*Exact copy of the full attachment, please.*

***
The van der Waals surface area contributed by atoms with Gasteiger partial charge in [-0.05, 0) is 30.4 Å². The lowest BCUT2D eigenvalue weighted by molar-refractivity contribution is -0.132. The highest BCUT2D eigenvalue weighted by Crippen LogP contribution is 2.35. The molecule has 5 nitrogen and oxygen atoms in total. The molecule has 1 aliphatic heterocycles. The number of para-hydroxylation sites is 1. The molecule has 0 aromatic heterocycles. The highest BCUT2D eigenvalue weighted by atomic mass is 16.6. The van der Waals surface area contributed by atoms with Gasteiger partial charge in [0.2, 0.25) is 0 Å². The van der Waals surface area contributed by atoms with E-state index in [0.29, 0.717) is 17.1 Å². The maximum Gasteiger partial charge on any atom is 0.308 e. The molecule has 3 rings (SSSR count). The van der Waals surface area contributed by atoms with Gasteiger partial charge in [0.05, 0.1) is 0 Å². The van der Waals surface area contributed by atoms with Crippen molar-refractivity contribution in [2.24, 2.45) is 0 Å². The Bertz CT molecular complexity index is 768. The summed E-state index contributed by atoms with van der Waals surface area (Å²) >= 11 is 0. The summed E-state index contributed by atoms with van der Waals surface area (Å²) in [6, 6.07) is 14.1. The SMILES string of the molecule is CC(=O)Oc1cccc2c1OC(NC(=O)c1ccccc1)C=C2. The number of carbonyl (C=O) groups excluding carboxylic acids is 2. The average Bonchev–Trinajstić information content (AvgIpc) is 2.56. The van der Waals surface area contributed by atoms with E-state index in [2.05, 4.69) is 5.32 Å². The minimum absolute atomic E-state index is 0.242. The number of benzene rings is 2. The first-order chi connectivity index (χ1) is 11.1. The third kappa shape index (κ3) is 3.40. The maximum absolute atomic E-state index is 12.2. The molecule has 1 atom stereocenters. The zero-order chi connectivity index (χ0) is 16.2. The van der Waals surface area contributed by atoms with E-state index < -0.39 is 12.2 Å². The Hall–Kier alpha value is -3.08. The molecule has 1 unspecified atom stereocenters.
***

The van der Waals surface area contributed by atoms with Gasteiger partial charge in [-0.05, 0) is 30.4 Å². The lowest BCUT2D eigenvalue weighted by molar-refractivity contribution is -0.132. The highest BCUT2D eigenvalue weighted by Crippen LogP contribution is 2.35. The molecule has 5 nitrogen and oxygen atoms in total. The molecule has 1 aliphatic heterocycles. The number of para-hydroxylation sites is 1. The molecule has 0 aromatic heterocycles. The highest BCUT2D eigenvalue weighted by atomic mass is 16.6. The van der Waals surface area contributed by atoms with Gasteiger partial charge in [0.2, 0.25) is 0 Å². The van der Waals surface area contributed by atoms with E-state index in [0.29, 0.717) is 17.1 Å². The maximum Gasteiger partial charge on any atom is 0.308 e. The molecule has 3 rings (SSSR count). The van der Waals surface area contributed by atoms with Gasteiger partial charge in [0.05, 0.1) is 0 Å². The van der Waals surface area contributed by atoms with Crippen molar-refractivity contribution in [2.24, 2.45) is 0 Å². The Bertz CT molecular complexity index is 768. The summed E-state index contributed by atoms with van der Waals surface area (Å²) >= 11 is 0. The summed E-state index contributed by atoms with van der Waals surface area (Å²) in [6, 6.07) is 14.1. The SMILES string of the molecule is CC(=O)Oc1cccc2c1OC(NC(=O)c1ccccc1)C=C2. The number of carbonyl (C=O) groups excluding carboxylic acids is 2. The average Bonchev–Trinajstić information content (AvgIpc) is 2.56. The van der Waals surface area contributed by atoms with E-state index in [2.05, 4.69) is 5.32 Å². The minimum absolute atomic E-state index is 0.242. The number of benzene rings is 2. The first-order chi connectivity index (χ1) is 11.1. The third kappa shape index (κ3) is 3.40. The maximum absolute atomic E-state index is 12.2. The molecule has 1 atom stereocenters. The zero-order chi connectivity index (χ0) is 16.2. The van der Waals surface area contributed by atoms with E-state index < -0.39 is 12.2 Å². The Hall–Kier alpha value is -3.08. The molecule has 1 unspecified atom stereocenters.